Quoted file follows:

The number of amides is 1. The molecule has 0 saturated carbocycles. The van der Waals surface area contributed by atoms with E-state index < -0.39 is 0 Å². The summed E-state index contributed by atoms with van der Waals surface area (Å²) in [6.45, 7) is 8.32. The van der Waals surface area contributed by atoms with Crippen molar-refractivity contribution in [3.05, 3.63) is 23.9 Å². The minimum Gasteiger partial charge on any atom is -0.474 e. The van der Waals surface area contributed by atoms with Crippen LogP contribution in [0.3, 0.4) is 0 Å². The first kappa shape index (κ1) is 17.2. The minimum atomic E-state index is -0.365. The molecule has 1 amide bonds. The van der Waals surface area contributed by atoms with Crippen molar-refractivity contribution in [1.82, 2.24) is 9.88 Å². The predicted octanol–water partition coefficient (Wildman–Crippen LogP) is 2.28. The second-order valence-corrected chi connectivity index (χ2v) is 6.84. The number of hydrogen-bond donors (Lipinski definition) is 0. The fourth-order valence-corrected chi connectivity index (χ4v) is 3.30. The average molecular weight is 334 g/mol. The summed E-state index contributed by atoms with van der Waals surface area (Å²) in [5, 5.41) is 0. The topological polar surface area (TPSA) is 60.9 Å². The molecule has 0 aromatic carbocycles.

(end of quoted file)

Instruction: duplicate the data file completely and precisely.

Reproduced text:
The number of amides is 1. The molecule has 0 saturated carbocycles. The van der Waals surface area contributed by atoms with E-state index < -0.39 is 0 Å². The summed E-state index contributed by atoms with van der Waals surface area (Å²) in [6.45, 7) is 8.32. The van der Waals surface area contributed by atoms with Crippen molar-refractivity contribution in [3.05, 3.63) is 23.9 Å². The minimum Gasteiger partial charge on any atom is -0.474 e. The van der Waals surface area contributed by atoms with Crippen LogP contribution in [0.3, 0.4) is 0 Å². The first kappa shape index (κ1) is 17.2. The minimum atomic E-state index is -0.365. The molecule has 1 amide bonds. The van der Waals surface area contributed by atoms with Crippen molar-refractivity contribution in [1.82, 2.24) is 9.88 Å². The predicted octanol–water partition coefficient (Wildman–Crippen LogP) is 2.28. The second-order valence-corrected chi connectivity index (χ2v) is 6.84. The number of hydrogen-bond donors (Lipinski definition) is 0. The fourth-order valence-corrected chi connectivity index (χ4v) is 3.30. The average molecular weight is 334 g/mol. The summed E-state index contributed by atoms with van der Waals surface area (Å²) in [5, 5.41) is 0. The topological polar surface area (TPSA) is 60.9 Å². The molecule has 0 aromatic carbocycles.